Hawey, relatives.

The weekend is here!

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While baseball may be America’s pastime, football is king of the big four American sports and the National Football League celebrated a birthday Friday.

The NFL is 100-years-old.

The league has had a number of great players in that span but there is one star Indian Country holds near and dear to its heart. Jim Thorpe, Sac and Fox and Potawatomi, played 12 seasons in the league and was elected as its first commissioner.

Considered by many to be the greatest athlete of all time, Thorpe was inducted into the NFL Hall of Fame in 1963, 10 years after his death.

On behalf of Thorpe, his former teammate and friend Pete Calac accepted his entrance into the Hall of Fame.

In accepting the Hall of Fame award, Calac too referred to Thorpe as “​​one of the greatest football players in both college and professional football in his day.”

“Today I know that he had that familiar grin on his face up in the happy hunting grounds and it's surely a great honor for me to accept this award in his honor. I thank you very much,” he said according to the Hall of Fame website. — Kolby KickingWoman, Indian Country Today

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Indigenous leaders are largely being excluded from participation in the upcoming United Nations Climate Change Conference as the world grapples with escalating problems from floods, fires, heat, drought and other disasters.

Limited access to COVID-19 vaccines in certain regions, travel restrictions and quarantine in the United Kingdom for people from “red list” countries in Central and South America, Africa and Asia, and rising costs of travel and lodging are hindering Indigenous participation, Indian Country Today has found.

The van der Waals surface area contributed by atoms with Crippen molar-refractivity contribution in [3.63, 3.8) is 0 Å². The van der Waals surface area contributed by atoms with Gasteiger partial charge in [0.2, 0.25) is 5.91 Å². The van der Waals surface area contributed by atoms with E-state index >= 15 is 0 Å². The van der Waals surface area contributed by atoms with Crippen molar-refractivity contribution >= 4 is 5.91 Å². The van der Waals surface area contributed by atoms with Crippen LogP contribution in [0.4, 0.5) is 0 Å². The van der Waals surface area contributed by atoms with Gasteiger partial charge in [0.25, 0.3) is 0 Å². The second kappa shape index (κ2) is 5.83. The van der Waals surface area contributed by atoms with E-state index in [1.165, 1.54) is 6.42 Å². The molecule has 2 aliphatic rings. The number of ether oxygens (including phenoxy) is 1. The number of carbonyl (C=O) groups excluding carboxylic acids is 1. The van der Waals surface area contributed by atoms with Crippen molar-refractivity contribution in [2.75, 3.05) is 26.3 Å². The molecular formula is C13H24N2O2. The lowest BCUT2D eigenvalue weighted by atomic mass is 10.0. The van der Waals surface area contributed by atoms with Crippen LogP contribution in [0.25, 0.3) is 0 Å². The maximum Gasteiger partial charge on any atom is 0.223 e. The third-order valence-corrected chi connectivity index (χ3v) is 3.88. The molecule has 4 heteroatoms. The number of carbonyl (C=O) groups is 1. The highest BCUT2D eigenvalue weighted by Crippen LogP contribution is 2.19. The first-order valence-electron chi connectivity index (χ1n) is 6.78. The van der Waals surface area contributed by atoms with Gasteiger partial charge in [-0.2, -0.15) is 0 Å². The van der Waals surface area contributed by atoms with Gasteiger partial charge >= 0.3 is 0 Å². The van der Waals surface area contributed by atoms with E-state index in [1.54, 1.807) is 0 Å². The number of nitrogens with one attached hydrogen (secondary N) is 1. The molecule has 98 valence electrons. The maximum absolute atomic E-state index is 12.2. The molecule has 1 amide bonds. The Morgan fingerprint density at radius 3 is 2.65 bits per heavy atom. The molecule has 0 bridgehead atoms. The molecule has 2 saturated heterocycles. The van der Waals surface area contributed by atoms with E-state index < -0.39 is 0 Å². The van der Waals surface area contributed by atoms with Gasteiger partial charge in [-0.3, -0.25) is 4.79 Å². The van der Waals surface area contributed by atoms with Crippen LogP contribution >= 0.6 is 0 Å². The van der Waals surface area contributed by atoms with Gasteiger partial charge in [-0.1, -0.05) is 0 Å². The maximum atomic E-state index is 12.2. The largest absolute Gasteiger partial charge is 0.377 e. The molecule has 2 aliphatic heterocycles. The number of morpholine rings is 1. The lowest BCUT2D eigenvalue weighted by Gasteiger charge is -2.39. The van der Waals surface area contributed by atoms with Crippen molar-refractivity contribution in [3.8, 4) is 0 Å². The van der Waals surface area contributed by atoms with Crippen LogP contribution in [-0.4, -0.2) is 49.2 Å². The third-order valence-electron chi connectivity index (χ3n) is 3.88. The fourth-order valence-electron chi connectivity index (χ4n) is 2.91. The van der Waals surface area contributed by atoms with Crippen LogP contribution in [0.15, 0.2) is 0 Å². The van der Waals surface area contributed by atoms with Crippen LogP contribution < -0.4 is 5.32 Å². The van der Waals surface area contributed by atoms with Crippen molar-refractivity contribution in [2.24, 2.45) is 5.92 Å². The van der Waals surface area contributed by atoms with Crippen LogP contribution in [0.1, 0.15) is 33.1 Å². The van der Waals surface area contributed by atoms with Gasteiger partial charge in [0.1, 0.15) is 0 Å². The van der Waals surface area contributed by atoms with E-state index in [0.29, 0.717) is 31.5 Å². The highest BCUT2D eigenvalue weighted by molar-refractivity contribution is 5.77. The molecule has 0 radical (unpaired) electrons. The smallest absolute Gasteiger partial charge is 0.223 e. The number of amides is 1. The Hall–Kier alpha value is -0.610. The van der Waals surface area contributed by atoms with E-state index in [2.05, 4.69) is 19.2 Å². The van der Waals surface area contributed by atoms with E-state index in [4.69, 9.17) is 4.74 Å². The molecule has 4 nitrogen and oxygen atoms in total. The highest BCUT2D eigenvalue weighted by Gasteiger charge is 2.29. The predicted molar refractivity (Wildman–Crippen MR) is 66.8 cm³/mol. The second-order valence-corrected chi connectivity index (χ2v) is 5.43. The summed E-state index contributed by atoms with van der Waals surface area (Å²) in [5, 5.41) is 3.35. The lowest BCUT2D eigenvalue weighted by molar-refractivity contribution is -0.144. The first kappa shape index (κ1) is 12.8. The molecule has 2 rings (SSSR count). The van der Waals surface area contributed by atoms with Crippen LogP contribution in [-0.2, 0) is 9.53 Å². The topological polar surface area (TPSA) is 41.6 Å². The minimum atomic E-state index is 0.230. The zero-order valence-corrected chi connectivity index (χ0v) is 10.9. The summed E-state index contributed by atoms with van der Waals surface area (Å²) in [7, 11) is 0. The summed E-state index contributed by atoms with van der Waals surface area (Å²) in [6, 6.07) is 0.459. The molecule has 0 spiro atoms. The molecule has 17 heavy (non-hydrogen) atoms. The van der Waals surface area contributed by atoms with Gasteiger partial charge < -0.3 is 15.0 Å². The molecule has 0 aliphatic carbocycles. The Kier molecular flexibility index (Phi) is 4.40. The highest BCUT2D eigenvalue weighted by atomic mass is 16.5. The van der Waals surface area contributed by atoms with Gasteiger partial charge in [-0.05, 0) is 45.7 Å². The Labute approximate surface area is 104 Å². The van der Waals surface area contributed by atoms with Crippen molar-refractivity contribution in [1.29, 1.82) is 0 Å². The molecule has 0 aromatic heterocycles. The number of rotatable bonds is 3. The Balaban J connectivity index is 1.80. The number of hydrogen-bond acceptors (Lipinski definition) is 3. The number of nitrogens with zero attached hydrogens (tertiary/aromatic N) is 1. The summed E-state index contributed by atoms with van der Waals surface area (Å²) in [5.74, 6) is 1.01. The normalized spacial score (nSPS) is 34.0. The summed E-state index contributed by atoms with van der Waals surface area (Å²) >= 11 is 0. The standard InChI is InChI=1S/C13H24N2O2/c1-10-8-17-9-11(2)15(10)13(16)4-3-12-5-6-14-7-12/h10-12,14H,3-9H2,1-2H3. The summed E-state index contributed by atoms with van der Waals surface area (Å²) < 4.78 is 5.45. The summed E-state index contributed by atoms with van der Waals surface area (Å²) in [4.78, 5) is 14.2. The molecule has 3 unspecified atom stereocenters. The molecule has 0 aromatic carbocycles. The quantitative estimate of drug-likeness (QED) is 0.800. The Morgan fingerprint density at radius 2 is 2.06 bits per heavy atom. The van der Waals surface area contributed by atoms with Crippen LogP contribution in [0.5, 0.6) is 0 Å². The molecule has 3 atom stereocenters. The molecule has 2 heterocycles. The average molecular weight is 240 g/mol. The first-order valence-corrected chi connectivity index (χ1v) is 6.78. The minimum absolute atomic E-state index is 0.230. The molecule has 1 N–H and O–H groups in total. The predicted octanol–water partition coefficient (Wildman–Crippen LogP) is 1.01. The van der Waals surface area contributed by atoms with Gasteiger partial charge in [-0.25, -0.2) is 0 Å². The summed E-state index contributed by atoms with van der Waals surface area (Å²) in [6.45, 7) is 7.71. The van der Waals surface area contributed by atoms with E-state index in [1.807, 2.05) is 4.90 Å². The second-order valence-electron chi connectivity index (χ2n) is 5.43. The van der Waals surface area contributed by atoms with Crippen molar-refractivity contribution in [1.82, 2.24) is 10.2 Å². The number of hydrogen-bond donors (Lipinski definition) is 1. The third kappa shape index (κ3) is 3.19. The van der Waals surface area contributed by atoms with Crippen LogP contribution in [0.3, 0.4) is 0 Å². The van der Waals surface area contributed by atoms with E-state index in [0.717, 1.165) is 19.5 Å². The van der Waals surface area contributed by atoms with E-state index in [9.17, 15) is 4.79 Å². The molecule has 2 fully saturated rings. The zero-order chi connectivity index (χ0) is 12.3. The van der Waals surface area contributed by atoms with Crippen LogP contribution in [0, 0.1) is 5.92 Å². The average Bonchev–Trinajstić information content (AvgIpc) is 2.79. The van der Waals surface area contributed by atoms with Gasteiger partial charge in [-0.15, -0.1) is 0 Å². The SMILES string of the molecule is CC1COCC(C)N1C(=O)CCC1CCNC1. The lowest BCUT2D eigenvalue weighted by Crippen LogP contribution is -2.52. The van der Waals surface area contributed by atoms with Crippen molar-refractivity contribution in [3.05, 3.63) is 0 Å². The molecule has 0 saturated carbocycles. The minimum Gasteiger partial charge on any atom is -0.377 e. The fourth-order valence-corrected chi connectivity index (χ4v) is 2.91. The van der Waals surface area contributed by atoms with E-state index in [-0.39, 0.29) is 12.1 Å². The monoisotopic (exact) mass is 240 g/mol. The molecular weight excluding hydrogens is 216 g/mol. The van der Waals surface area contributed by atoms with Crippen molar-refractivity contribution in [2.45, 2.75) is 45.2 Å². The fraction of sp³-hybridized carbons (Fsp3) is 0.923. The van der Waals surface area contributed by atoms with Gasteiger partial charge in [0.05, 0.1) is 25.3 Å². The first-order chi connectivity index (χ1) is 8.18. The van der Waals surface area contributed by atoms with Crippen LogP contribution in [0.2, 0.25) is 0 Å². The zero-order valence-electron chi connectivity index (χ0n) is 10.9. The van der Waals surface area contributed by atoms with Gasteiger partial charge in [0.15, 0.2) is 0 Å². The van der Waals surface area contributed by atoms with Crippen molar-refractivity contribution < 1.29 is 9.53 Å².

Flags of member nations fly high in this 2005 photo at the United Nations, which is hosting a worldwide climate change conference Nov. 1-12, 2021, in Glasgow, Scotland. Indigenous leaders, however, are facing barriers gaining access to the conference. ( UN Photo by Joao Araujo Pinto via Creative Commons)

Even those who manage to get to Glasgow, Scotland, for what is shaping up to be one of the world’s most important meetings on addressing climate change may have little access to influence the discussion, despite the UN’s recognition that Indigenous knowledge is key to long-term success.

“Indigenous peoples need to create their own Indigenous Climate Change Convention,” said Graeme Reed, co-chair of the International Indigenous Peoples Forum on Climate Change. Reed is of Anishinaabe and European descent... READ more.Mary Annette Pember, Indian Country Today

BILLINGS, Mont. — The Biden administration said this week that federal protections may need to be restored for gray wolves in the western U.S. after Republican-backed state laws made it much easier to kill the predators.

The U.S. Fish and Wildlife Service initial determination that the region's wolves could again be in peril — after decades spent restoring them — will kick off a year-long biological review.

It marked an abrupt turnaround for the federal wildlife agency and brought a swift pushback from Montana's Republican governor, who said officials in Washington shouldn't be “second guessing” the state's wildlife policies... READ more.The Associated Press

Minnesota regulators have ordered Enbridge to pay more than $3 million for allegedly violating state environmental law by piercing a groundwater aquifer during construction of the Line 3 oil pipeline.